The principal at Fort Riely's Ware Elementary School celebrates 40 years in education.
(Photo Credit: U.S. Army) VIEW ORIGINAL

FORT RILEY, Kan. -- Deb Gustafson has been the principal at Ware Elementary School for 17 years, but she never imagined she would become a teacher.

"I didn't set out to be an educator," she said. "I wanted to work in law enforcement, but my path went through education. What drives me every day is there is always someone to help. It's either a teacher or a child. There's always someone who needs you and needs your mentoring and guidance."

This school year marks 40 years Gustafson has worked in Unified School District 475. She has deep roots in the Geary County community. Her father was the sheriff when she was growing up.

"As a kid, I grew up in the jail at 9th and Franklin, that's where I grew up because the living quarters were actually in the jail. We were the last family that they required to live there," Gustafson said.

She said she became an educator because she wanted to make a difference.

She started in 1977 as a principal's secretary at Junction City High School. Since then, she has been a secretary, custodian and principal at a variety of elementary schools in the district including Franklin and Sheridan.

After working as a secretary and custodian, she finally decided to earn her teaching degree after some encouragement from fellow staff.

"I had a principal by the name of Jim Weis and he was very encouraging," she said. "He saw my work when I interacted with the kids … and he was just very encouraging and told me I should think about going back to school. The real catalyst was the superintendent named Max Heim at the time. He would stop by my desk and he would just always make jokes like 'Deb, you need to run a school.'"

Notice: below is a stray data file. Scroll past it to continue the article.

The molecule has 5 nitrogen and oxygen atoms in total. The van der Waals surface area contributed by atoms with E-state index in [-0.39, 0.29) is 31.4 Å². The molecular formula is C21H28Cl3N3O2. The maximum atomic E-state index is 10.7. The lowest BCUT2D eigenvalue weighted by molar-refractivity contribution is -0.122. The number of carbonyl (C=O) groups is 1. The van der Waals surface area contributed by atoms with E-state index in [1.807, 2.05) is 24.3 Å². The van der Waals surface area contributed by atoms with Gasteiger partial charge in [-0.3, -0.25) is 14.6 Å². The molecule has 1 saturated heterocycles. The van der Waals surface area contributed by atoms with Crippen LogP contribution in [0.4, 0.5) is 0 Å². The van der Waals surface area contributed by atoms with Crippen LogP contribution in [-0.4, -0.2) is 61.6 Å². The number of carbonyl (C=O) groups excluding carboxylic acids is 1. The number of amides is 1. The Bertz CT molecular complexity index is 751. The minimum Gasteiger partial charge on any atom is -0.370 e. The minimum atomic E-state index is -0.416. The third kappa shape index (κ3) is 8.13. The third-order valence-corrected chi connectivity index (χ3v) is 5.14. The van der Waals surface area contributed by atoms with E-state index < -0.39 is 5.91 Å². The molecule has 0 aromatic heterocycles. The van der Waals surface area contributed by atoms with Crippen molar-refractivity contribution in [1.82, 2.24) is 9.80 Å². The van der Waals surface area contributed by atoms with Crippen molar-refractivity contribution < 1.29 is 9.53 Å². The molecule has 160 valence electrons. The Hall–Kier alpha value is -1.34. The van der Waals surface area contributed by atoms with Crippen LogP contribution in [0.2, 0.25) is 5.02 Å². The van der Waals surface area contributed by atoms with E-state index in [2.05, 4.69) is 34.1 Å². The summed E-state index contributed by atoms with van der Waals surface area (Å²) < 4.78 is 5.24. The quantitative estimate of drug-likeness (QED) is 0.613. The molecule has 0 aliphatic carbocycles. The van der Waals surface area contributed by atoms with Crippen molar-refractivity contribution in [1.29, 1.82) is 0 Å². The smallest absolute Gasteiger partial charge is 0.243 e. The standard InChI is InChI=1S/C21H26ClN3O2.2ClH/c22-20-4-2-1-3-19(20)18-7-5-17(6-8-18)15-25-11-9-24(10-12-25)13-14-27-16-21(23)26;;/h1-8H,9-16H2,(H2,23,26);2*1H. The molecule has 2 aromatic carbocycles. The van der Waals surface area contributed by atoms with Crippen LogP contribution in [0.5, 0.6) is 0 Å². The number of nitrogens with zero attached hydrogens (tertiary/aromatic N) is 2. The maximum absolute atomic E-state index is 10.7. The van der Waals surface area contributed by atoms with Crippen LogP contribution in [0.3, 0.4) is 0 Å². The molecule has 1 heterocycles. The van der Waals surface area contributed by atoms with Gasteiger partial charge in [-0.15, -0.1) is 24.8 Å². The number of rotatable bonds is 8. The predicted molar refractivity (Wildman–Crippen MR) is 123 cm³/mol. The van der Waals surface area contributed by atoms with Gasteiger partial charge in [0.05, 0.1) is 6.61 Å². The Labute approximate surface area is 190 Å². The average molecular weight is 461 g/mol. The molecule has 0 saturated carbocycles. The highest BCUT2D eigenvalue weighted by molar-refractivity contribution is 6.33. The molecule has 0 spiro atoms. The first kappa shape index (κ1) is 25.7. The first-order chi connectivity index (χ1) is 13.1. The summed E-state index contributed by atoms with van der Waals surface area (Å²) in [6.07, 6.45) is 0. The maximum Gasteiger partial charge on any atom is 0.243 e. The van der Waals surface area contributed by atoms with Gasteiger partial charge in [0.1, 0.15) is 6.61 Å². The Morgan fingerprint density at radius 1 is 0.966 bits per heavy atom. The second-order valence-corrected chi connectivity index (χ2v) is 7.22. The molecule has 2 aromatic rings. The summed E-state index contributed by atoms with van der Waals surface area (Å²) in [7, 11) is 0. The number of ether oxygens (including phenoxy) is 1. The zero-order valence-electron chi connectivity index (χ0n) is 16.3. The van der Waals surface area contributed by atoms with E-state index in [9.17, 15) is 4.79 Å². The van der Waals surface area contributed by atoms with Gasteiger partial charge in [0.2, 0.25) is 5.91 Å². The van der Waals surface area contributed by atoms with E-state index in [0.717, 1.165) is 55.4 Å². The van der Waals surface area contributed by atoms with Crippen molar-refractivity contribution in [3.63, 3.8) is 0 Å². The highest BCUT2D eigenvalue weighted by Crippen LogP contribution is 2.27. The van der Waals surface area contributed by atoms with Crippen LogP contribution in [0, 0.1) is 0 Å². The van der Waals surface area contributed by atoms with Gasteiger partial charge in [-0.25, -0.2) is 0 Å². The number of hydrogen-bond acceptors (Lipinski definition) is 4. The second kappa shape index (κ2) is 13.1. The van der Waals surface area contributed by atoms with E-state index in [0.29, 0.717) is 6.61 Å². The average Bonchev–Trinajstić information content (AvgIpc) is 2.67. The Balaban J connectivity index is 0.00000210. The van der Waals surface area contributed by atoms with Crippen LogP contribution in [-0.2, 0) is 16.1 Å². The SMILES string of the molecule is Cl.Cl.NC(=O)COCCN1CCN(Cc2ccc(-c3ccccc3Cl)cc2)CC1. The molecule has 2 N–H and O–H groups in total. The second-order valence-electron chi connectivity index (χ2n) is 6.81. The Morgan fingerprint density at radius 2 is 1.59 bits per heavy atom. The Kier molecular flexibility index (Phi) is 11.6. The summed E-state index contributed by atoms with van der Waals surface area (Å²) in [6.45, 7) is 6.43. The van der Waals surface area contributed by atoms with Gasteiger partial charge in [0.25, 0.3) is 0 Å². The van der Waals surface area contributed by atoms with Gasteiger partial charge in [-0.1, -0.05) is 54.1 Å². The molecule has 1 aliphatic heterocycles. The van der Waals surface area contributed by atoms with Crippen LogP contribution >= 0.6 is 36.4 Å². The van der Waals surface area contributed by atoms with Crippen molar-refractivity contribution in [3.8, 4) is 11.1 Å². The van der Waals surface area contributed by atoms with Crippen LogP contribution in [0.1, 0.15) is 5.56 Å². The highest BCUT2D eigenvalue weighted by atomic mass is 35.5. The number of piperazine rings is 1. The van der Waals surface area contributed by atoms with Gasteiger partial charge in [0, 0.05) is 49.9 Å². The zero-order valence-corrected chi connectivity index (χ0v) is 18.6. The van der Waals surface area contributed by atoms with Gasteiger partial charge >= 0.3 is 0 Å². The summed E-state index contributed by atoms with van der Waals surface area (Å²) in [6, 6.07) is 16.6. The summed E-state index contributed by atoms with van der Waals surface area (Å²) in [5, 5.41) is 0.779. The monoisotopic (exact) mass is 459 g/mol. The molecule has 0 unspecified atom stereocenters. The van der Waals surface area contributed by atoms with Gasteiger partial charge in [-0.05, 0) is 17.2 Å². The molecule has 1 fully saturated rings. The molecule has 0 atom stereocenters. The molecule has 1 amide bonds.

She worked full time as the secretary at Franklin Elementary while she attended night and summer courses.

While the years have begun to run together for Gustafson, she recalled becoming a teacher in 1987 or 1988, she can't remember specifically. At the time, Max Heim was still the superintendent.

"He just kept stopping by my classroom and encouraging me," she said.

Immediately after graduating with her bachelor's degree, Gustafson began work on her master's degree to become a principal.

In 1992, she became the principal at Lincoln Elementary. She was there for 10 years, but the final three years she was also the principal at Grandview Elementary.

In 2001, she became the principal at Ware Elementary.

"That year is easy to remember because I had taken over that school in August 2001 and the towers were hit and everything changed at Fort Riley after that day," she said.

Gustafson finished her doctorate in educational leadership in 2005 and began teaching classes at Kansas State University.

Gustafson is eligible for retirement, but said she is not ready to give up.

"I still feel the impact that I'm making," she said. "I've always seen that as my role, to be very caring and compassionate, but to have really high expectations."

Ware Elementary has about a 30 percent turnover rate for teachers annually.

Gustafson said she tends to hire first-year students because she enjoys creating and molding them into educators.

"That is challenging because you are constantly rebuilding your culture and sharing your vision," she said. "That's some of the synergy that keeps me motivated."

The turnover in students on post is greater -- 50 percent.

"We don't ever see a kid start kindergarten and be a fifth grader," she said. "The way I look at it and the way I teach my staff to look at it is you have to make an impact right now, because you don't have next year. If they have gaps in first grade, you don't have them in third grade to fix it. This has got to be their year. This has to be the best year they have because you have no promises of tomorrow."

Gustafson said her passion now lies in coaching future educational leaders.

"My passion now is helping other grow," she said. "In the district, everything we do from the superintendent on down has to be tied to making good decisions for kids. I hope that I'm good at helping others do that."